Taking the derivative of the voltage expression gives us an equation where each term can be interpreted as a current source to the neuron. The resulting network is diagrammed in Figure 3 where you’ll see that the input weight to a given neuron is the same as its readout weight and proportional to the recurrent weights it receives as well as its own self-connection (i.e. autapse). Because our optimization procedure didn’t specify values for these weights – just the relationships between them – the weight parameter, wi, for any given neuron i is a free parameter. But the value of that parameter has consequences for the adaptation properties of the neuron in question (Fig. 4).
Fig. 4: Adaptation profiles for heterogeneous neurons. The weight parameter determines how excitable a neuron is and its time constant of adaptation.
Neurons with a large weight not only have higher baseline firing thresholds than their small weight counterparts, they have stronger self-inhibition. In contrast, small weight neurons are intrinsically closer to threshold, so they have a higher firing frequency out of the gate, but they burn out quickly because of spike-frequency adaptation. From here on, I’ll refer to the neurons with a small weight as excitable and the large weight neurons as mellow. These heterogeneous adaptation profiles have an important role to play in the network we’ve derived.
Fig. 5: Network response to a stimulus pulse. Neurons fire in response to the stimulus (top, raster) with the most excitable neurons firing first (light green) and the mellower neurons pitching in later (dark blue). Despite time-varying activity in the individual neurons, the network output (orange) tracks the target signal (grey).
To illustrate how this panoply of diverse neurons work together to represent a stimulus, take a look at Figure 5 in which a pulse stimulus has been presented to the network. For the duration of the pulse, the network as a whole does a great job of tracking the stimulus, forming a stable representation over that time. Any single neuron individually does not maintain a stable representation of the stimulus, but the network neurons coordinate as an ensemble. The excitable neurons are the first responders, valiantly taking on the early part of the representation. But they quickly become fatigued. That’s when the mellow neurons kick in to take up the slack. This coordinated effort is all thanks to the recurrent connectivity. When a neuron is firing, it is simultaneously inhibiting other neurons, basically informing other neurons that the stimulus has been accounted for and reported to the readout. But when adaptation starts to fatigue that neuron, it dis-inhibits the other neurons. At some point the amount of input that is going unrepresented outweighs the amount of inhibition coming from the active neuron, causing a mellower neuron to be recruited in carrying the stimulus representation.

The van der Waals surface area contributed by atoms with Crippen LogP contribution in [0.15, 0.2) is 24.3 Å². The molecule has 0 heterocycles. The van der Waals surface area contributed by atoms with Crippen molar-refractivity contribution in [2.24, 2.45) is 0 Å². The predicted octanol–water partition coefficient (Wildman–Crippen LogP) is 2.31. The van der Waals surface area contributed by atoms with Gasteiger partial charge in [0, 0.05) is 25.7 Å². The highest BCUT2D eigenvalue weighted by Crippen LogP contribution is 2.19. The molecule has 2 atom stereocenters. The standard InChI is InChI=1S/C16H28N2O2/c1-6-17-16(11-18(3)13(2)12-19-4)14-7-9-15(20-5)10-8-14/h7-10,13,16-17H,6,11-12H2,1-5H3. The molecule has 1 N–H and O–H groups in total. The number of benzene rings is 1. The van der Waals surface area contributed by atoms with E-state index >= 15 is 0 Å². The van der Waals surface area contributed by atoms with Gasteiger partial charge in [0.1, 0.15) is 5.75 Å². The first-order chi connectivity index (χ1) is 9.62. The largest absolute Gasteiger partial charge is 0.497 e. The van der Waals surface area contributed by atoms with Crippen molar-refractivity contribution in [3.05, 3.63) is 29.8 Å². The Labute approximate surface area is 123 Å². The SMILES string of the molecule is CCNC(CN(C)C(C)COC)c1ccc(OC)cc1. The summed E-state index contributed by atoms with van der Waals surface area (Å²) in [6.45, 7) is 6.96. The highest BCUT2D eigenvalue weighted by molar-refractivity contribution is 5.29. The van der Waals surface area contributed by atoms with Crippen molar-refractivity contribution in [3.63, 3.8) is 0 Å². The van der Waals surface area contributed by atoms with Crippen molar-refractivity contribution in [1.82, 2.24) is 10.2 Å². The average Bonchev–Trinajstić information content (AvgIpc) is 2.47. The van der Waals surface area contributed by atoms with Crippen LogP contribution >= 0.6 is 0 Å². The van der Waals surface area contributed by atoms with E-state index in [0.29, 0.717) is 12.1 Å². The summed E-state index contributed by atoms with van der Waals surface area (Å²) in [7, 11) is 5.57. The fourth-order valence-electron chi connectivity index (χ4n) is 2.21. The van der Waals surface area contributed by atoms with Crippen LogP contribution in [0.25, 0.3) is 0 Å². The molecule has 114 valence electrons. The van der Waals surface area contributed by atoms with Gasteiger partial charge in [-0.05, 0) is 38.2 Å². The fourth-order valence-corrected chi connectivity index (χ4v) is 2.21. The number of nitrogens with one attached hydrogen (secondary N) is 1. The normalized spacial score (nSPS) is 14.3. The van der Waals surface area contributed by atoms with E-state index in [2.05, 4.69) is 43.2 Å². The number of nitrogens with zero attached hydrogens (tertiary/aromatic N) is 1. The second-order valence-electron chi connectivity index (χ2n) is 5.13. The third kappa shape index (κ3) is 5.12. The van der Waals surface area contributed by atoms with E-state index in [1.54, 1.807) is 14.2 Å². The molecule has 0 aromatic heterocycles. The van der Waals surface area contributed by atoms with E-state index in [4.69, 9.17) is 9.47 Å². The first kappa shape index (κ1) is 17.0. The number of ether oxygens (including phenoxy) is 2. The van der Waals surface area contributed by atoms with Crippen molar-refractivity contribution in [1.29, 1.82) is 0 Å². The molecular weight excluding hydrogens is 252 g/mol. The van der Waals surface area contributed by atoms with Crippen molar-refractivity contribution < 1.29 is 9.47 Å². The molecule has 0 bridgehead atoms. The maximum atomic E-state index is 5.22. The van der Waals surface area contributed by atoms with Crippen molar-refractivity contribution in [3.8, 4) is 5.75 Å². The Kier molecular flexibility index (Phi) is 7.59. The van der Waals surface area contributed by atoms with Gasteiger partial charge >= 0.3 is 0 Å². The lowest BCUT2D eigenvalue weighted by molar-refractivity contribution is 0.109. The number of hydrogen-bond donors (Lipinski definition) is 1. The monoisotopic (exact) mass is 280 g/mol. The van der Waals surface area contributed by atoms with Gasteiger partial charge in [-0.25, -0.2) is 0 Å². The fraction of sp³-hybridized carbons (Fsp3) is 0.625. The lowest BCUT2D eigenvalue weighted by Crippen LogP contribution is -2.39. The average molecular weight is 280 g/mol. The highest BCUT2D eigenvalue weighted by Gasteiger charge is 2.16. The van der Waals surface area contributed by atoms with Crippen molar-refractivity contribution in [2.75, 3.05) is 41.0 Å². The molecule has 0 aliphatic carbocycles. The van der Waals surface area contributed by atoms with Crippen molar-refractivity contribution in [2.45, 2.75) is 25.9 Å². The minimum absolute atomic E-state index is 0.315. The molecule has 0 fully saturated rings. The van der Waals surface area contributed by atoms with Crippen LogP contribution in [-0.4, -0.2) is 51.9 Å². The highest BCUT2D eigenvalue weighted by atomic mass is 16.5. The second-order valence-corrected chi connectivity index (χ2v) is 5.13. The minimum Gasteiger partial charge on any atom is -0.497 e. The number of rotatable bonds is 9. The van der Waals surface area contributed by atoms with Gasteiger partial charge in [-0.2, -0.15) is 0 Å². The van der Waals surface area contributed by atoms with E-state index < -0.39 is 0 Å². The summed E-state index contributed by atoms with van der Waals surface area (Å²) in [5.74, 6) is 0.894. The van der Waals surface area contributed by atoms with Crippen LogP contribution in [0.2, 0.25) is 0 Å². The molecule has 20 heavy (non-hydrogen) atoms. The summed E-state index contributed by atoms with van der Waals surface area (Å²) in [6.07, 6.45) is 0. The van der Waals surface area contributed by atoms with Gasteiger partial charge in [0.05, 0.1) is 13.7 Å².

Fig. 6: E/I balanced currents reduce error. Left, excitatory and inhibitory currents impinging on an example neuron in response to three different stimulus presentations. The neuron in the top plot belongs to a network with random recurrent connections that are not E/I balanced. In the bottom plot, that neuron is part of an E/I balanced network. Right, the representation error for the unbalanced network (grey) is higher than for the balanced network (black).
This connectivity scheme is inherently E/I balanced, meaning that excitatory currents to an individual neuron are closely tracked to the inhibitory currents entering that same neuron (as shown in the left panel in Fig. 6). When the network takes on a random recurrent structure, even though the currents are somewhat balanced over a long time, they aren’t as tightly balanced as in the recurrent connectivity structure that we derived. The balanced recurrent connectivity scheme is also what’s keeping things accurate (Fig. 6, right plot). In fact, the connectivity structure is entirely derived from the error term in the objective.
Now that we have a model with adaptation and E/I balanced connectivity, we use it to model a network that encodes orientation, such as in area V1 in visual cortex. To do this, we made a neural network with two cell types: mellow and excitable.
Fig. 7: Schematic of orientation coding network. Each orientation is represented by a pair of neurons, one excitable and one mellow neuron. Only a few connections coming from the outlined neuron are shown. Inhibitory connections terminate in a bar and excitatory connections terminate in a prong.